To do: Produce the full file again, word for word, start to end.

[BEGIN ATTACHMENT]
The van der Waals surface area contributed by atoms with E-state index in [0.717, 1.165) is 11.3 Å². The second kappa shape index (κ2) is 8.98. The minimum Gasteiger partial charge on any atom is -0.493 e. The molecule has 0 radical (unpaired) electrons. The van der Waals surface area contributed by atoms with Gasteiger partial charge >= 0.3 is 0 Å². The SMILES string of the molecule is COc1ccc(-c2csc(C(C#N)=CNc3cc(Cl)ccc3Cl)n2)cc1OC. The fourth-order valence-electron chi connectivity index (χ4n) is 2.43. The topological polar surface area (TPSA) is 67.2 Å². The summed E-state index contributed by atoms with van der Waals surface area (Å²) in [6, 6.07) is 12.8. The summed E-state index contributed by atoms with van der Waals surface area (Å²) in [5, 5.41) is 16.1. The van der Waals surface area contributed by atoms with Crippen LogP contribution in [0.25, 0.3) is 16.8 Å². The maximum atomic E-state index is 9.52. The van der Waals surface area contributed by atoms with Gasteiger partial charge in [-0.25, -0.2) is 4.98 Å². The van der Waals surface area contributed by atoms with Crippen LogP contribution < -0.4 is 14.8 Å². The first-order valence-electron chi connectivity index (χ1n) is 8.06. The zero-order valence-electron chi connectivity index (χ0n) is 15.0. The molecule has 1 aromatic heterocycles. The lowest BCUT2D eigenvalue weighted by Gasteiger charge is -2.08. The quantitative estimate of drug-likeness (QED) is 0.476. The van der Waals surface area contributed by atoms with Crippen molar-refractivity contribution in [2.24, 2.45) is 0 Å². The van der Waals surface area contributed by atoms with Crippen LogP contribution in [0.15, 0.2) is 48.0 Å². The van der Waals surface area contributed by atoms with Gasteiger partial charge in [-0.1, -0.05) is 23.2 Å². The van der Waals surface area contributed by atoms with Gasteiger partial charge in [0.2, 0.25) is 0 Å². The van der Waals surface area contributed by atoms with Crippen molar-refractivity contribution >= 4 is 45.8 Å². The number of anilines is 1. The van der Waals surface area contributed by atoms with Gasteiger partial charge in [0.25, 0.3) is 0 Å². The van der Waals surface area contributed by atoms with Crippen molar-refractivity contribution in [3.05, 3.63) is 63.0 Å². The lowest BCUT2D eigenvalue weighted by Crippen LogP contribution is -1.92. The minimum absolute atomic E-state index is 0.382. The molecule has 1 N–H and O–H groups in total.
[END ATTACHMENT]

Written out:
The van der Waals surface area contributed by atoms with E-state index in [0.717, 1.165) is 11.3 Å². The second kappa shape index (κ2) is 8.98. The minimum Gasteiger partial charge on any atom is -0.493 e. The molecule has 0 radical (unpaired) electrons. The van der Waals surface area contributed by atoms with Gasteiger partial charge >= 0.3 is 0 Å². The SMILES string of the molecule is COc1ccc(-c2csc(C(C#N)=CNc3cc(Cl)ccc3Cl)n2)cc1OC. The fourth-order valence-electron chi connectivity index (χ4n) is 2.43. The topological polar surface area (TPSA) is 67.2 Å². The summed E-state index contributed by atoms with van der Waals surface area (Å²) in [6, 6.07) is 12.8. The summed E-state index contributed by atoms with van der Waals surface area (Å²) in [5, 5.41) is 16.1. The van der Waals surface area contributed by atoms with Crippen LogP contribution in [0.25, 0.3) is 16.8 Å². The maximum atomic E-state index is 9.52. The van der Waals surface area contributed by atoms with Gasteiger partial charge in [-0.25, -0.2) is 4.98 Å². The van der Waals surface area contributed by atoms with Crippen LogP contribution < -0.4 is 14.8 Å². The first-order valence-electron chi connectivity index (χ1n) is 8.06. The zero-order valence-electron chi connectivity index (χ0n) is 15.0. The molecule has 1 aromatic heterocycles. The lowest BCUT2D eigenvalue weighted by Gasteiger charge is -2.08. The quantitative estimate of drug-likeness (QED) is 0.476. The van der Waals surface area contributed by atoms with Crippen molar-refractivity contribution in [2.24, 2.45) is 0 Å². The van der Waals surface area contributed by atoms with Crippen LogP contribution in [0.15, 0.2) is 48.0 Å². The van der Waals surface area contributed by atoms with Gasteiger partial charge in [-0.1, -0.05) is 23.2 Å². The van der Waals surface area contributed by atoms with Gasteiger partial charge in [0.2, 0.25) is 0 Å². The van der Waals surface area contributed by atoms with Crippen molar-refractivity contribution >= 4 is 45.8 Å². The number of anilines is 1. The van der Waals surface area contributed by atoms with Gasteiger partial charge in [0.25, 0.3) is 0 Å². The van der Waals surface area contributed by atoms with Crippen molar-refractivity contribution in [3.05, 3.63) is 63.0 Å². The lowest BCUT2D eigenvalue weighted by Crippen LogP contribution is -1.92. The minimum absolute atomic E-state index is 0.382. The molecule has 1 N–H and O–H groups in total.